According to a first aspect of embodiments of the invention, there is provided a transceiver comprising: a first node for receiving a received signal and transmitting a transmitted signal; a receiver, connected between a first voltage and the first node, for processing the received signal; a transmitter, connected between a second voltage and the first node, for generating the transmitted signal; and a DC voltage controller for at least one of: selectively activating at least one of the transmitter and the receiver; and selectively substantially deactivating at least one of the transmitter and receiver.

Thus, a transceiver can be switched from transmit mode to a receive mode, and vice versa, without a switch being present in the signal path of the transmitter or receiver parts of the transmitter. A deactivated or substantially deactivated receiver or transmitter may consume little or no power compared to the activated equivalent, and/or produce little or no signal at its outputs.

Embodiments of the transceiver can share pins on an integrated circuit for both transmitting and receiving. Therefore, for a differential transceiver containing a differential transmitter and/or a differential receiver, a pair of differential pins can be used for both transmitting and receiving. The pair of pins can be connected to, for example, a differential antenna or a balun with a single-ended antenna.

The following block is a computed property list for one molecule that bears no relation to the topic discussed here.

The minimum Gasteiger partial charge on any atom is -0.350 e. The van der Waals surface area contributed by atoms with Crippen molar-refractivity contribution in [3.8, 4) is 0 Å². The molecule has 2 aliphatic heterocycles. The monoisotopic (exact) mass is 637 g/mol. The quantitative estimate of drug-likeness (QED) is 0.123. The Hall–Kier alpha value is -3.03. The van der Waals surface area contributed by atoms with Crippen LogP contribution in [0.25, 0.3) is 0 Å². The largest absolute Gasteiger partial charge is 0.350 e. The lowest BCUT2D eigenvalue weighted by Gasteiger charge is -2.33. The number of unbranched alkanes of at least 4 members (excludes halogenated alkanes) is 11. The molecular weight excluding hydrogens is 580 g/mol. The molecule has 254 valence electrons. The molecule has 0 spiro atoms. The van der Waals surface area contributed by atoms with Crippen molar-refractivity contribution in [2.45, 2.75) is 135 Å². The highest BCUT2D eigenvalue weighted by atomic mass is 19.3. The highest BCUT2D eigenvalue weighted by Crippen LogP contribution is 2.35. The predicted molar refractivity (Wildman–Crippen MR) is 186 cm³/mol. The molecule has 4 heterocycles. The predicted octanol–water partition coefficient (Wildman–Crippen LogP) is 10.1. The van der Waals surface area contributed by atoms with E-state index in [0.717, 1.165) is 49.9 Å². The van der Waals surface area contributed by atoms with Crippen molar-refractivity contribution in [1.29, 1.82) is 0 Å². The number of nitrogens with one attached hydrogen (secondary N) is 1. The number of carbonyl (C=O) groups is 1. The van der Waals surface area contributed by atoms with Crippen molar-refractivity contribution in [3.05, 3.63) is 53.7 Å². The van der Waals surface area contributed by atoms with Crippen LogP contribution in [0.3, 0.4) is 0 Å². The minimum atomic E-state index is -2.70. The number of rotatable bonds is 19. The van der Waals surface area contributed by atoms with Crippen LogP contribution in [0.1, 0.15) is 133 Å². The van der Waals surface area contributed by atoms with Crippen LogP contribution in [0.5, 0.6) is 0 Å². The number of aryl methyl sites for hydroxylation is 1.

In certain embodiments, the receiver is a differential receiver, the transceiver is a differential transceiver, and the first node is a differential node. A differential node is a pair of circuit nodes that carry a differential signal. Each of the pair of circuit nodes carries a voltage (such as, for example, a DC offset voltage, or DC component) that is displaced by a signal in substantially equal and opposite amounts. Thus one of the pair of circuit nodes can carry a voltage that is not simply equal in magnitude and opposite in polarity to the voltage carried by the other of the pair of circuit nodes, as the pair of circuit nodes can both carry, for example, the same DC offset value or DC component.

In certain embodiments, a balun is connected across the first node. In other words, the balun is connected to the pair of circuit nodes comprising the differential first node.